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Wednesday, 3 October 2023

Nominating someone for an honour

The honours system recognises people of outstanding merit, and those who have committed themselves to service to the nation. It's been around for centuries, but it was a closed system for many years. Only since 1993 has everybody been free to nominate.

Who can be nominated?

Anyone can be nominated, but only exceptional people are honoured. If you want to see your candidate on the honours list, make sure your nomination has what it takes to make it all the way to Buckingham Palace. Achievement comes in many forms but honours committees are looking for someone who has made a difference in their field of work or community.

Honours can be awarded for all sorts of work - paid or unpaid - but your nominee must still be involved in the activity for which they are nominated.

Before you make your nomination, ask yourself the following questions. Has your nominee:

  • made a difference to their community or field of work?
  • brought distinction to British life and enhanced its reputation?
  • exemplified the best sustained and selfless voluntary service?
  • demonstrated innovation and entrepreneurship?
  • carried the respect of their peers?
  • changed things, with an emphasis on achievement?
  • improved the lot of those less able to help themselves?
  • displayed moral courage and vision in making and delivering tough choices?

Nomination forms

To get started, you'll need a copy of the nominations form and the guidance notes, these are linked below. Alternatively, you can write or telephone the Cabinet Office and ask for a paper version to be sent to you.

You can return the form by post, fax or email. If you need a copy of the guidance notes in Braille, you can ask for one using the contact information below.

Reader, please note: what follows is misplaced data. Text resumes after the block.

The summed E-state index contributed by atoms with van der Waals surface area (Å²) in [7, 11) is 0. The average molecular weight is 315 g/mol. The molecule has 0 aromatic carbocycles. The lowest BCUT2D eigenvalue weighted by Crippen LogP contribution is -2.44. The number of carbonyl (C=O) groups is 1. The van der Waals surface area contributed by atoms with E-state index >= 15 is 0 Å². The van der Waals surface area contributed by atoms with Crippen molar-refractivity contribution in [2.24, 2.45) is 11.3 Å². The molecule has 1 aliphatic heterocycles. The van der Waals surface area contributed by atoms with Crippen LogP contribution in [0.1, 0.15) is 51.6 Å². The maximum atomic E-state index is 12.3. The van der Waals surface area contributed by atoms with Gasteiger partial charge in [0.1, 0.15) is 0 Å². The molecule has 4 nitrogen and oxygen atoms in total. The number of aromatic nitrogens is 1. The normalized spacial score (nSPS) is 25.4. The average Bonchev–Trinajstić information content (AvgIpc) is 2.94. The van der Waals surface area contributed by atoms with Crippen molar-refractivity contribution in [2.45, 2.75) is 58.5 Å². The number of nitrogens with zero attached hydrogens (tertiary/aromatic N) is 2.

Honours and Appointments Secretariat
Cabinet Office
Ground Floor
Room G39
1 Horse Guards Road

Fax: +44 (0)20 7276 2766

Telephone: +44 (0)20 7276 2777


Writing a letter of support for a nomination

If you are writing a letter of support, you may find the booklet linked below useful.

What happens to a nomination

Nominations are collated and then segregated according to the nominee's area of expertise. Expert committees can then compare like with like - for instance, teacher with teacher - and the best candidates are put forward to the Prime Minister, who then presents the list to The Queen.

Which order?

The committee considers the appropriate order and level. There is no need to specify this in any nomination. Note that:

  • senior civil servants and military officers may be considered for the Order of the Bath
  • diplomats and others serving the UK abroad may be considered for the Order of St Michael and St George
  • anyone may be considered for awards in the Order of the British Empire, including for the British Empire Medal
  • anyone may be considered for the award of Companion of Honour

Which level?

Once the Order has been identified the criteria below are used by committees for deciding the level of award. The assessment committees also use precedent to aid their consideration.